Ocean acidification is increasing rapidly in the Arctic Ocean. New research from an international team reveals between the 1990’s and 2010, the area of acidified water expanded northward by around 300 nautical miles from near Alaska nearly up to the North Pole. The depth of acidified waters hiked up too, from around 325 feet to more than 800 feet.

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13 scientists from institutions in China, Sweden, and the United States scrutinized data from the 1990’s up through 2010 to see how acidification has escalated in the Arctic Ocean, and they found both area and depth of acidified waters spread. Acidity in the area is six times greater than it was 20 years ago. Paper co-author Wei-Jun Cai of the University of Delaware said in a statement, “The Arctic Ocean is the first ocean where we see such a rapid and large-scale increase in acidification, at least twice as fast as that observed in the Pacific or Atlantic oceans.” The journal Nature Climate Change published their research online in late February.

Related: Melting Arctic Seas are Turning into Giant Pools of Acid, Researchers Warn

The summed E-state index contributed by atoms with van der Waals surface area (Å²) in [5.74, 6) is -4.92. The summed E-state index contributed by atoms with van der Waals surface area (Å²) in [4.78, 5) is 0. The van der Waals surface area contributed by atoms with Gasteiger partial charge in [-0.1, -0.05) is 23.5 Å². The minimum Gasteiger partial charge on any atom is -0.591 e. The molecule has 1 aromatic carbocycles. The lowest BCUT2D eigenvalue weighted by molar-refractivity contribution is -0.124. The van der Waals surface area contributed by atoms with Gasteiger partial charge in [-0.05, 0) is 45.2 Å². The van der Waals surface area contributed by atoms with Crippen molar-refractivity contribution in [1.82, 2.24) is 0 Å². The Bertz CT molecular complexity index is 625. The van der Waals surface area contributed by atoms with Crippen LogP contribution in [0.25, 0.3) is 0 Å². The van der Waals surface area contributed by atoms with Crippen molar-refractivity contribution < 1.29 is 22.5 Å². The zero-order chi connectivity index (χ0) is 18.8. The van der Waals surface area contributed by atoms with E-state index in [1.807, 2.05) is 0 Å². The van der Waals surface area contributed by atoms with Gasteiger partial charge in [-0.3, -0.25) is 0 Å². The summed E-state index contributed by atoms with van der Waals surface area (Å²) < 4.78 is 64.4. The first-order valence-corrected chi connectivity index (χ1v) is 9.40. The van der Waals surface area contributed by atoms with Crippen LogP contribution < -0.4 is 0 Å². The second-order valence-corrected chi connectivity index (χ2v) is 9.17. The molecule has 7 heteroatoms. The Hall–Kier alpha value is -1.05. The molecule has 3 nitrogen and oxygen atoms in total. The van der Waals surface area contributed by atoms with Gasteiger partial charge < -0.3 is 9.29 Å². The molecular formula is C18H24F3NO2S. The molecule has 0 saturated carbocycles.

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There are a few possible reasons for such rapid acidification. One is the lack of summer sea ice; water is exposed to the atmosphere for lengthier periods of time now and therefore has more time to absorb acidifying gas like carbon dioxide. Currents in the atmosphere have also sent Pacific Ocean water, which tends to be more acidic, into the Canada Basin. Co-author Richard Feely of the National Oceanic and Atmospheric Administration said the combination of those two phenomenon likely led to the speedy acidification.

Naturally the news isn’t great for marine life. Feely said mussels, clams, and small sea snails may have a hard time maintaining or building their shells in acidified waters. As sea snails in particular are an important source of food in the Arctic food web, sustaining herring and salmon, their decline could impact the rest of the marine ecosystem.

Via the University of Delaware and the Toronto Star

Images via Pixabay and Tammy Beeson/University of Delaware